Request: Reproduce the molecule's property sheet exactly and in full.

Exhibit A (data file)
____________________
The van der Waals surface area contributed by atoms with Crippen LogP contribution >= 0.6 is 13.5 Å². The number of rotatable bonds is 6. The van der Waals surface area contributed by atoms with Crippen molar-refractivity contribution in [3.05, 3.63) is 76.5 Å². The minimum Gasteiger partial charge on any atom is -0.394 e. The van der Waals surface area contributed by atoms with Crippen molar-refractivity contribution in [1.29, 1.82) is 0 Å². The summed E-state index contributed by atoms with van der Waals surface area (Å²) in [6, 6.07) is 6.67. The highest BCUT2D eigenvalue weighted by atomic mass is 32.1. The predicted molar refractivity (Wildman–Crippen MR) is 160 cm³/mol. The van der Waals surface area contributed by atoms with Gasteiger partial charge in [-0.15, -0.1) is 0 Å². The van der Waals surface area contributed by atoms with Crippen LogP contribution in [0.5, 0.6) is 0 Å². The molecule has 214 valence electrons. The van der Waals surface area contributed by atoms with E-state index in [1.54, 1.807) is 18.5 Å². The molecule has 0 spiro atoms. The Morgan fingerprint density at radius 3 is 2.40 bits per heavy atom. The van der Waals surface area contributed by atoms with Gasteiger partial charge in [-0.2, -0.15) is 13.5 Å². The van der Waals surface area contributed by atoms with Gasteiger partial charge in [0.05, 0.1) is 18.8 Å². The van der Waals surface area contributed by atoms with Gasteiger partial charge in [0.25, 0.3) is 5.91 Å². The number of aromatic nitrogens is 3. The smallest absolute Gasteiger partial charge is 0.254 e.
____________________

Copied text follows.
The van der Waals surface area contributed by atoms with Crippen LogP contribution >= 0.6 is 13.5 Å². The number of rotatable bonds is 6. The van der Waals surface area contributed by atoms with Crippen molar-refractivity contribution in [3.05, 3.63) is 76.5 Å². The minimum Gasteiger partial charge on any atom is -0.394 e. The van der Waals surface area contributed by atoms with Crippen molar-refractivity contribution in [1.29, 1.82) is 0 Å². The summed E-state index contributed by atoms with van der Waals surface area (Å²) in [6, 6.07) is 6.67. The highest BCUT2D eigenvalue weighted by atomic mass is 32.1. The predicted molar refractivity (Wildman–Crippen MR) is 160 cm³/mol. The van der Waals surface area contributed by atoms with Gasteiger partial charge in [-0.15, -0.1) is 0 Å². The van der Waals surface area contributed by atoms with Crippen LogP contribution in [0.5, 0.6) is 0 Å². The molecule has 214 valence electrons. The van der Waals surface area contributed by atoms with E-state index in [1.54, 1.807) is 18.5 Å². The molecule has 0 spiro atoms. The Morgan fingerprint density at radius 3 is 2.40 bits per heavy atom. The van der Waals surface area contributed by atoms with Gasteiger partial charge in [-0.2, -0.15) is 13.5 Å². The van der Waals surface area contributed by atoms with Gasteiger partial charge in [0.05, 0.1) is 18.8 Å². The van der Waals surface area contributed by atoms with Gasteiger partial charge in [0.25, 0.3) is 5.91 Å². The number of aromatic nitrogens is 3. The smallest absolute Gasteiger partial charge is 0.254 e.